"The time for connected health really is now," The Center for Connected Health's Founder and Director Dr. Joseph Kvedar told attendees during a presentation at MassMEDIC last week.
Make the case for technology
Kvedar said that connected health technology companies have to make the case to providers that their solutions work better and save more money than a medical home solution that uses little technology and requires some traveling nurses: "It's a matter of changing provider mindsets to be thinking more [about connected health] and then marketing this solution to them," Kvedar said, "because [providers] will come back with: 'We just need the medical home, a couple of nurses, a pharmacist and we'll be fine... we don't need any tech.' And if we don't make the case, we will miss our opportunity for this."
"Providers will be picking up on [connected health solutions], but I want to mention that we have to make our case. The time is now, the market is ready," Kvedar said. "There are already people and thought leaders and organizations ... trying to solve these problems ... and they want to solve them without using technology. We need to get the message out" that some of these connected health solutions really are the best way to manage costs.
Payers are "breathing down providers necks"
Kvedar explained that the connected health market is being driven by a number of forces but two of them: care coordination and capitation are key. Care coordination has two large sub-sectors, Kvedar explained, what employers need to do to make sure their costs are met and what they need to do to make sure their employees are well cared for. For capitation, Kvedar noted that Blue Cross Blue Shield of Mass is "really breathing down care providers necks" to make sure they are managing costs. Capitation is where the insurance provider pays care providers a flat rate for a year to care for patients and the care provider then has to do its best to control costs within that context. Kvedar said that in the next three years maybe 50 percent of Partners revenue will be capitated.
Ingredients for a connected health approach
Kvedar detailed his center's congestive heart failure pilots as well as its diabetes programs. At the core of each of the center's programs are a few principle: accurate physiological data preferably automatically gathers and uploaded from medical sensors, analytical patient data for patient review and, finally, a coaching component that nudges the patient in the right direction when necessary.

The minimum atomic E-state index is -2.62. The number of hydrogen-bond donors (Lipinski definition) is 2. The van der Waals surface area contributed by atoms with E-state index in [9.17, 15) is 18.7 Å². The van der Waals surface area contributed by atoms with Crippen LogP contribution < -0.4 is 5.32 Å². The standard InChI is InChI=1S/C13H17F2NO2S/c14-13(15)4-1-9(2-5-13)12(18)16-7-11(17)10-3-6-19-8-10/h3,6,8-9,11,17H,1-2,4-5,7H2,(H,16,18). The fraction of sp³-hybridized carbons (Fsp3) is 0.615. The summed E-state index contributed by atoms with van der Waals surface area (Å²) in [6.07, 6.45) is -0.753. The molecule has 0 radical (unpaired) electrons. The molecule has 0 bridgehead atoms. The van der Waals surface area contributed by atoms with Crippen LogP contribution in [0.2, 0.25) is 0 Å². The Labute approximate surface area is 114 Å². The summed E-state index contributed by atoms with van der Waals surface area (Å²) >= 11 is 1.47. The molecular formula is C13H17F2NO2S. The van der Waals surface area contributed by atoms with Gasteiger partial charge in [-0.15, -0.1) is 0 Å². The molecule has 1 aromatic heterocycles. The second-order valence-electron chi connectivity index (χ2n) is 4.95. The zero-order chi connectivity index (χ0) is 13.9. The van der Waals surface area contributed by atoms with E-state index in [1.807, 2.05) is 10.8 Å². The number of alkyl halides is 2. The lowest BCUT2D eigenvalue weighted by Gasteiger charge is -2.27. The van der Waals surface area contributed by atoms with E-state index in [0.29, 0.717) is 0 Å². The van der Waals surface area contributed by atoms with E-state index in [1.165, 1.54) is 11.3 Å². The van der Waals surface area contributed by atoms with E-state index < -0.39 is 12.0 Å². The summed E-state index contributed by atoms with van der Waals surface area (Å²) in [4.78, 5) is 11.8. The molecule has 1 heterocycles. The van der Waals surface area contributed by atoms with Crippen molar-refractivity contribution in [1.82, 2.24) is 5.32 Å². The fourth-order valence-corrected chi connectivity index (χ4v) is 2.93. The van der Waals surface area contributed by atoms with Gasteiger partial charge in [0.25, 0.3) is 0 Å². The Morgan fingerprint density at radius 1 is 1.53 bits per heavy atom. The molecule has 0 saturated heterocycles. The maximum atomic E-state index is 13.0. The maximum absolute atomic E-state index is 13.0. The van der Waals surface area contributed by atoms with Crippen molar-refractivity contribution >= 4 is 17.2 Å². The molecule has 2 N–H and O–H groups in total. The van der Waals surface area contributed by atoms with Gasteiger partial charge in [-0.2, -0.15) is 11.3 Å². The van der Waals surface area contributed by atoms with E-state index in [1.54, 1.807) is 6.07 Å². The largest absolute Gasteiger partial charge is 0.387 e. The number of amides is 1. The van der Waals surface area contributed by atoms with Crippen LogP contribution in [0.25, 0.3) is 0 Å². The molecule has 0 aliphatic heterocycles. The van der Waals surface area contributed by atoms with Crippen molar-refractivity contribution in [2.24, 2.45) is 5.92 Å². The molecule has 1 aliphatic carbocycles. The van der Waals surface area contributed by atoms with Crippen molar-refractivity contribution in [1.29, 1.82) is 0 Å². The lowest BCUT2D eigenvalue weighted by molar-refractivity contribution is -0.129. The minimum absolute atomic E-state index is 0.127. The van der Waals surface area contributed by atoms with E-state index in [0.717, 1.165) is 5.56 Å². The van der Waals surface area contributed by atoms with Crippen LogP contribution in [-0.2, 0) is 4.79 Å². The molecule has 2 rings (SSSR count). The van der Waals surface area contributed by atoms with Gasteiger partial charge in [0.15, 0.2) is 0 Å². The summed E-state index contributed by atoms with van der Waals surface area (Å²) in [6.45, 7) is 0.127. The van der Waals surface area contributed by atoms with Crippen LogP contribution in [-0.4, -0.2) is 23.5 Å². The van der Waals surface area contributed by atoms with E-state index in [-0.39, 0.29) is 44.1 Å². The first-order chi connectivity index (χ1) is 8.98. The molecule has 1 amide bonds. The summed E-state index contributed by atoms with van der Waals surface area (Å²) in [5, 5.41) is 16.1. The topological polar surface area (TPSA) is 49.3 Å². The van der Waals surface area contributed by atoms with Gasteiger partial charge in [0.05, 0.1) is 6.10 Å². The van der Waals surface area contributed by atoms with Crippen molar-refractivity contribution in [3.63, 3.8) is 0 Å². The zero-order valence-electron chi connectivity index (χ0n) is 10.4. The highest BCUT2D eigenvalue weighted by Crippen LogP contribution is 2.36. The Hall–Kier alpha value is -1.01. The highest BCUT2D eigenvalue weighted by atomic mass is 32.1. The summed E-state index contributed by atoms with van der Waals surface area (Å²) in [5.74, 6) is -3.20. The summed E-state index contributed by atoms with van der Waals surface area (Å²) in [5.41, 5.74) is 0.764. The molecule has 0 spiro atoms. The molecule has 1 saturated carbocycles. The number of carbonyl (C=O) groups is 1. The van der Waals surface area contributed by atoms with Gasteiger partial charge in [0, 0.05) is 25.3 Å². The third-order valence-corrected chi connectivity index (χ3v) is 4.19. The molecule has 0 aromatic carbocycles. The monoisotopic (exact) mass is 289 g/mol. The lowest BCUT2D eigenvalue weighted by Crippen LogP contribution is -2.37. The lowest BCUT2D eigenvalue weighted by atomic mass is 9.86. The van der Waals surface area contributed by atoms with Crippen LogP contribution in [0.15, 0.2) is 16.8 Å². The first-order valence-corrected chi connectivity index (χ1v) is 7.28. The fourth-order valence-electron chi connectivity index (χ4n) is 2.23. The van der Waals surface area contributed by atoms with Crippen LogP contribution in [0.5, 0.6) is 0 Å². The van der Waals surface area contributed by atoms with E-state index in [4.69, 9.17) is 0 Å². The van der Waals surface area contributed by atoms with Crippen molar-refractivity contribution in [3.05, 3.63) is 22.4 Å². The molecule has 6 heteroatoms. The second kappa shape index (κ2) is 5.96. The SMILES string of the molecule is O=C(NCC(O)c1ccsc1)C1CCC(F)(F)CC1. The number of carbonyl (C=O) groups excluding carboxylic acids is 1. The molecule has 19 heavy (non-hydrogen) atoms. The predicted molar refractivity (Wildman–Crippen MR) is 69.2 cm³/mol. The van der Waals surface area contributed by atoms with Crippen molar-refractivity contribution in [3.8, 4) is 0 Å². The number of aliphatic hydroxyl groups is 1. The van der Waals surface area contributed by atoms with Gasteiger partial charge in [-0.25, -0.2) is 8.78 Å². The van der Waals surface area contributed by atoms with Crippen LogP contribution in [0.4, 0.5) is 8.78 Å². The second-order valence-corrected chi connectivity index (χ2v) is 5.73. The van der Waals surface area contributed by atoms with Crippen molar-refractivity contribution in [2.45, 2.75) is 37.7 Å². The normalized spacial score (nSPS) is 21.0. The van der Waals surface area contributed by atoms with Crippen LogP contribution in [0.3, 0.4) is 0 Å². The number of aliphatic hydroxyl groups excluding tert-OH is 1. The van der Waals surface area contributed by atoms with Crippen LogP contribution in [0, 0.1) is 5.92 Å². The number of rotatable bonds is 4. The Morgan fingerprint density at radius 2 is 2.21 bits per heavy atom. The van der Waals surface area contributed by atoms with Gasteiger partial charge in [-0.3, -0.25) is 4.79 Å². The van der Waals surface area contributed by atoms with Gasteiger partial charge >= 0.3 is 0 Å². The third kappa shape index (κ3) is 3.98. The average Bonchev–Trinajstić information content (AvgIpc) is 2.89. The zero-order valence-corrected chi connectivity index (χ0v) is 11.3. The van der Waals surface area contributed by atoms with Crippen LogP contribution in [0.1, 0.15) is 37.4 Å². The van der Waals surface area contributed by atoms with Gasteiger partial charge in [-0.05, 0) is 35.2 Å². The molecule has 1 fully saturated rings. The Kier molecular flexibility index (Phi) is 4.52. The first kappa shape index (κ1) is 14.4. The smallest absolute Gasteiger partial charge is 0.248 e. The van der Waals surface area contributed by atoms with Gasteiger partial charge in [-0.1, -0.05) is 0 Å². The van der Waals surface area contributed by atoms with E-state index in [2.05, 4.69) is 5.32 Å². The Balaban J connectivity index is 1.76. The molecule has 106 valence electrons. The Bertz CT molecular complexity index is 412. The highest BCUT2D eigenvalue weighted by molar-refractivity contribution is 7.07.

"If you blend those three elements together, you start to see the magic and how these programs affect clinical outcomes," Kvedar said.
Connected Cardiac Care program for CHF
Kvedar said that the center's Connected Cardiac Care, congestive heart failure monitoring program will reach scale this year. One third of Partners' discharges are good candidates for the program and Kvedar expects to admit about 1,000 people into it by the end of this year. The pilot is currently overseen by three nurses and has patients answering yes/no questions on a touchscreen. They get a phone call fro a nurse if they don't answer their questions or upload their pulse oximeter data and other metrics. There is an expectation of involvement on the patient's side and an expectation from the patient that they will get a call at the first signs of health decline. Initial pilot results showed about 50 percent less readmissions for participants in the program.
The Fed's 30 day rule
That's key since Kvedar said the federal government recently told providers it would soon no longer pay for people readmitted for the same diagnosis 30 days after discharge. In a fee for service setting, the program has a slim return on investment "at best," Kvedar said. For a total of 1,600 eligible participants, 1,200 of whom are Medicare patients and 300 are readmitted within 30 days the previous year -- that's a $2 million effect on costs if the government won't pay for those readmissions. If providers can manage to keep those readmissions out through a remote monitoring program, it could save on those costs. Furthermore, those beds would then be open and could make for about a $2 million upside, Kvedar said.
Usability: The final challenge?
ROI aside, these technologies still need to reach a level of usability that make than accessible to more patients: About 33 percent of the people the Center for Connected Health gives the technology to for programs need a phone call to have someone walk them through an install that's almost as simple as an iPod install, Kvedar said. It's getting simple, but not simple enough.